Several years ago, a comic was published called Understanding Comics. This book used the comic book sequential art form to explain just about everything there is to know about comics as if someone had never seen one before. The book was narrated by a character who was drawn to look like a tween heartthrob playing a nerd with a heart of gold in a movie for the Twilight audience. And that’s about all I know about it because I never read it. However, I did just read the parody of that book called Misunderstanding Comics written by Tim Heiderich and drawn by Mike Rosen. From what I can tell, this book follows the same format down to having its own “nerd” narrator. However, the explanations in the different chapters of this book that are dedicated to such comic book staples such as characters, plots, art, history, and types of comics, are used to skewer all the clichés and thin routines that occur everywhere in the medium. Perhaps you think that because you’re reading independent or underground comics, you’re avoiding the clichés of Batman and the X-Men. Well, you may be avoiding THOSE clichés but the underground comics have clichés of their own, as this book points out in equal and amusing measure. The other thing I want to add about this book is that there is a LOT of content here. In fact, it’s too bad winter’s almost over because this would be a good book to take in on those long snow days.
Anytime you have a work of parody, individual styles are buried beneath what the creators are spoofing. So, without knowing more about Mike Rosen’s artwork, all I can say is that he’s talented enough to be able to imitate a wide variety of styles to a level effective enough that you know what he’s trying to say. In the case of a book like this, that more than gets the job done.
As anyone who has ever enjoyed a good parody knows, the best parodies are done by people who have the greatest love for the thing they are parodying. Parodies by non-fans miss the mark because non-fans don’t have deep enough knowledge of the material to make effective satire. By that standard, it appears that Heidenrich and Rosen are life-long comic fans. However, even though the critiques appear to be mostly tongue-in-cheek, they are so thorough and all-encompassing that it made me wonder how someone can find so much wrong with a medium and still be a fan. It could be that Heidenrich has just finally gotten burned out on the predictable routines of the medium and this is his last word on everything comic book before giving up on them altogether. With all the cynicism displayed in this book, you’d almost think Heidenrich was a comic book reviewer on a niche website or something.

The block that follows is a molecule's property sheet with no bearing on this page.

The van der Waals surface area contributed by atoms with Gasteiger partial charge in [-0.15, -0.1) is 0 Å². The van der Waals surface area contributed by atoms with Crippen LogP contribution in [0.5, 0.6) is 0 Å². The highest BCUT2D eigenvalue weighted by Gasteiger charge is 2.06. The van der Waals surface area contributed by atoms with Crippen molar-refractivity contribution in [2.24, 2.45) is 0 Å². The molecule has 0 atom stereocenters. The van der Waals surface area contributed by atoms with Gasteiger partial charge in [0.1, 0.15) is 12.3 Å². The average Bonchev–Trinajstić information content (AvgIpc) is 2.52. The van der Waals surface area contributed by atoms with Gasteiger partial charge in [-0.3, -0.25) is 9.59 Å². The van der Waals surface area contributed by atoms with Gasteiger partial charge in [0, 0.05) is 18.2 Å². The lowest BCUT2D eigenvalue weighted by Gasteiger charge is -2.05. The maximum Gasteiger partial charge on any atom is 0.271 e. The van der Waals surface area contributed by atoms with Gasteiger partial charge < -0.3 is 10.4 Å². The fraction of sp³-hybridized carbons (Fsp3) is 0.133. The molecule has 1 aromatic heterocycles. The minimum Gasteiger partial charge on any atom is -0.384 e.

I’ve been sick this whole week. Last night, I felt a little better and drank a beer while reading writer Warren Ellis and artist Declan Shalvey’s new Moon Knight #1.
The effects of not having had any alcohol in weeks, my hacking up phlegmy bits for days and anything to do with Warren Ellis writing a comic about a mercenary turned Avenger with dissociative identity disorder who also believes he is the fist of a dead Egyptian goes a long way towards believing the world was ready for me to read this comic. I mean this in the best way possible.
When last I saw Moon Knight, Warren Ellis had Steve Rogers aka Captain America dispatch Moon Knight to take out a Russian drug ring who were peddling a drug that when snorted, would release the souls of the dead into your bloodstream.
I remember thinking I’d like to see more of this.
After a brief hiatus from comics, Warren Ellis’ Moon Knight is a thing and I am glad to have read the thing.
Ellis, in one page, addresses the more confusing and convoluted aspects of Moon Knight and gets on with telling the story he wants to tell; a tale of serial murder.
Bodybuilders, bouncers and the generally fit, lie dead in alleyways with major muscle groups surgically removed from their bodies. Moon Knight is invited in to consult by The NYPD and quickly unravels a forgotten link to the highest levels of government.